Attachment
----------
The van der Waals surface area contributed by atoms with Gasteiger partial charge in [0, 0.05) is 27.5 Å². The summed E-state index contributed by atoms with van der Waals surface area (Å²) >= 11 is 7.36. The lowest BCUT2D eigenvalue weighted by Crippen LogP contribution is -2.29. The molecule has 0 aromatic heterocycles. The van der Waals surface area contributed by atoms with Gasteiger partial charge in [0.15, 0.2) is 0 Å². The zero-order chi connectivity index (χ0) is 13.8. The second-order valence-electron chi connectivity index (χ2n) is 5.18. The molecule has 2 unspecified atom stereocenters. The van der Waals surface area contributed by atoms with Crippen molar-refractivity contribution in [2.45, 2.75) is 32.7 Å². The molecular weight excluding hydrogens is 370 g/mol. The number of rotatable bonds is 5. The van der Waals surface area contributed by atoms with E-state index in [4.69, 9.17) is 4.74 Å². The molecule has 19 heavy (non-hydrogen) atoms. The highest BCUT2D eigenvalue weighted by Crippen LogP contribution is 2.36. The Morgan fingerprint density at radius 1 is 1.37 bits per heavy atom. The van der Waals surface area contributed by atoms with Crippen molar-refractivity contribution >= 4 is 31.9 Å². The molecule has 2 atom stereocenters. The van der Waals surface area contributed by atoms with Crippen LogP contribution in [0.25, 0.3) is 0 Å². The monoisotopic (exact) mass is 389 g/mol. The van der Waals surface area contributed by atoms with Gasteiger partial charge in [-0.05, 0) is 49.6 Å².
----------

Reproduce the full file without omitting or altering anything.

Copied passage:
The van der Waals surface area contributed by atoms with Gasteiger partial charge in [0, 0.05) is 27.5 Å². The summed E-state index contributed by atoms with van der Waals surface area (Å²) >= 11 is 7.36. The lowest BCUT2D eigenvalue weighted by Crippen LogP contribution is -2.29. The molecule has 0 aromatic heterocycles. The van der Waals surface area contributed by atoms with Gasteiger partial charge in [0.15, 0.2) is 0 Å². The zero-order chi connectivity index (χ0) is 13.8. The second-order valence-electron chi connectivity index (χ2n) is 5.18. The molecule has 2 unspecified atom stereocenters. The van der Waals surface area contributed by atoms with Crippen molar-refractivity contribution in [2.45, 2.75) is 32.7 Å². The molecular weight excluding hydrogens is 370 g/mol. The number of rotatable bonds is 5. The van der Waals surface area contributed by atoms with E-state index in [4.69, 9.17) is 4.74 Å². The molecule has 19 heavy (non-hydrogen) atoms. The highest BCUT2D eigenvalue weighted by Crippen LogP contribution is 2.36. The Morgan fingerprint density at radius 1 is 1.37 bits per heavy atom. The van der Waals surface area contributed by atoms with Crippen molar-refractivity contribution >= 4 is 31.9 Å². The molecule has 2 atom stereocenters. The van der Waals surface area contributed by atoms with Crippen LogP contribution in [0.25, 0.3) is 0 Å². The monoisotopic (exact) mass is 389 g/mol. The van der Waals surface area contributed by atoms with Gasteiger partial charge in [-0.05, 0) is 49.6 Å².